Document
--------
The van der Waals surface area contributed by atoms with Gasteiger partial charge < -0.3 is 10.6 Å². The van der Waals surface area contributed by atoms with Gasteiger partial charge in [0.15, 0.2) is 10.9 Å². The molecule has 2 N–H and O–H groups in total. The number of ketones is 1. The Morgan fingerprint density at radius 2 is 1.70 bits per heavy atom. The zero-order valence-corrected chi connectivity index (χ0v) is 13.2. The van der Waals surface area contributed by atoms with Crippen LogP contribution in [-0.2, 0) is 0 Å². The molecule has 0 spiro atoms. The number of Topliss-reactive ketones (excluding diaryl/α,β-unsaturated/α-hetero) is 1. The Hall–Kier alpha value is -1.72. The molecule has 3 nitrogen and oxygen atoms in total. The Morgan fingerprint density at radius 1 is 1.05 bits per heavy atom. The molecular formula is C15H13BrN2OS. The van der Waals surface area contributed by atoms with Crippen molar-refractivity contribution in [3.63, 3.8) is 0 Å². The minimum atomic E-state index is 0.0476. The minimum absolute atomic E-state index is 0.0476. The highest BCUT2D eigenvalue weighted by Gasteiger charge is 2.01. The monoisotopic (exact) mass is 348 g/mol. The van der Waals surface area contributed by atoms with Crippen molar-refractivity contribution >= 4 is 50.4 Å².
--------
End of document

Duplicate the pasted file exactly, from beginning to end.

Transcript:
The van der Waals surface area contributed by atoms with Gasteiger partial charge < -0.3 is 10.6 Å². The van der Waals surface area contributed by atoms with Gasteiger partial charge in [0.15, 0.2) is 10.9 Å². The molecule has 2 N–H and O–H groups in total. The number of ketones is 1. The Morgan fingerprint density at radius 2 is 1.70 bits per heavy atom. The zero-order valence-corrected chi connectivity index (χ0v) is 13.2. The van der Waals surface area contributed by atoms with Crippen LogP contribution in [-0.2, 0) is 0 Å². The molecule has 0 spiro atoms. The number of Topliss-reactive ketones (excluding diaryl/α,β-unsaturated/α-hetero) is 1. The Hall–Kier alpha value is -1.72. The molecule has 3 nitrogen and oxygen atoms in total. The Morgan fingerprint density at radius 1 is 1.05 bits per heavy atom. The molecular formula is C15H13BrN2OS. The van der Waals surface area contributed by atoms with Crippen molar-refractivity contribution in [3.63, 3.8) is 0 Å². The minimum atomic E-state index is 0.0476. The minimum absolute atomic E-state index is 0.0476. The highest BCUT2D eigenvalue weighted by Gasteiger charge is 2.01. The monoisotopic (exact) mass is 348 g/mol. The van der Waals surface area contributed by atoms with Crippen molar-refractivity contribution >= 4 is 50.4 Å².